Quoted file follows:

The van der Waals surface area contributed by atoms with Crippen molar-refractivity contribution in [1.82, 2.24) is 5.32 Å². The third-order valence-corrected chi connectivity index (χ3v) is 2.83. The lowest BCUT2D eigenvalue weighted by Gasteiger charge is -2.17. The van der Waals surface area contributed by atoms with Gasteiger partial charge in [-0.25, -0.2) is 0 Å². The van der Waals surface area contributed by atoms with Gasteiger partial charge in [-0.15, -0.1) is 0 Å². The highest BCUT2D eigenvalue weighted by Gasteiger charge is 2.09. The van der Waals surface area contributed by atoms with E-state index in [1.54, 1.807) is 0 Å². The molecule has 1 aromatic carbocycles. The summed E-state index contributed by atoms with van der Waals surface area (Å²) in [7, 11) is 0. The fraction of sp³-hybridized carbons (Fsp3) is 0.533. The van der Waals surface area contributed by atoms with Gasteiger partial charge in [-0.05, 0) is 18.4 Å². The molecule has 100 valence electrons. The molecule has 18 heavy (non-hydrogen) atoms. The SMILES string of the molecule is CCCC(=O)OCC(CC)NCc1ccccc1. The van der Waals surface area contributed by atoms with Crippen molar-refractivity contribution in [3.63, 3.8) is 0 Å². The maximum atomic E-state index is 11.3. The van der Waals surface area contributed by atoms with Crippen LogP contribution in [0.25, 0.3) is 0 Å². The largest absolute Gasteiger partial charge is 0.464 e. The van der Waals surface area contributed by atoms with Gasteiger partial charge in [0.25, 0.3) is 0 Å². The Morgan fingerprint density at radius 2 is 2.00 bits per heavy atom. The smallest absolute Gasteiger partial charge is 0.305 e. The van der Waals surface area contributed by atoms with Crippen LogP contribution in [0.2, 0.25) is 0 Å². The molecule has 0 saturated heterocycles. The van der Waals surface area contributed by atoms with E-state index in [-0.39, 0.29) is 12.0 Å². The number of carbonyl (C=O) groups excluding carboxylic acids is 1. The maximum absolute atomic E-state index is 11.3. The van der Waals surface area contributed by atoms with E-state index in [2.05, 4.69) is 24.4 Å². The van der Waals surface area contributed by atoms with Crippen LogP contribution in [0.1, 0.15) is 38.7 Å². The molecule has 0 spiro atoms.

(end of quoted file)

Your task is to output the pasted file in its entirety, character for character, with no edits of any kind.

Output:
The van der Waals surface area contributed by atoms with Crippen molar-refractivity contribution in [1.82, 2.24) is 5.32 Å². The third-order valence-corrected chi connectivity index (χ3v) is 2.83. The lowest BCUT2D eigenvalue weighted by Gasteiger charge is -2.17. The van der Waals surface area contributed by atoms with Gasteiger partial charge in [-0.25, -0.2) is 0 Å². The van der Waals surface area contributed by atoms with Gasteiger partial charge in [-0.15, -0.1) is 0 Å². The highest BCUT2D eigenvalue weighted by Gasteiger charge is 2.09. The van der Waals surface area contributed by atoms with E-state index in [1.54, 1.807) is 0 Å². The molecule has 1 aromatic carbocycles. The summed E-state index contributed by atoms with van der Waals surface area (Å²) in [7, 11) is 0. The fraction of sp³-hybridized carbons (Fsp3) is 0.533. The van der Waals surface area contributed by atoms with Gasteiger partial charge in [-0.05, 0) is 18.4 Å². The molecule has 100 valence electrons. The molecule has 18 heavy (non-hydrogen) atoms. The SMILES string of the molecule is CCCC(=O)OCC(CC)NCc1ccccc1. The van der Waals surface area contributed by atoms with Crippen molar-refractivity contribution in [3.63, 3.8) is 0 Å². The maximum atomic E-state index is 11.3. The van der Waals surface area contributed by atoms with Crippen LogP contribution in [0.25, 0.3) is 0 Å². The largest absolute Gasteiger partial charge is 0.464 e. The van der Waals surface area contributed by atoms with Gasteiger partial charge in [0.25, 0.3) is 0 Å². The Morgan fingerprint density at radius 2 is 2.00 bits per heavy atom. The smallest absolute Gasteiger partial charge is 0.305 e. The van der Waals surface area contributed by atoms with Crippen LogP contribution in [0.2, 0.25) is 0 Å². The molecule has 0 saturated heterocycles. The van der Waals surface area contributed by atoms with E-state index in [-0.39, 0.29) is 12.0 Å². The number of carbonyl (C=O) groups excluding carboxylic acids is 1. The maximum absolute atomic E-state index is 11.3. The van der Waals surface area contributed by atoms with E-state index in [2.05, 4.69) is 24.4 Å². The van der Waals surface area contributed by atoms with Crippen LogP contribution in [0.1, 0.15) is 38.7 Å². The molecule has 0 spiro atoms.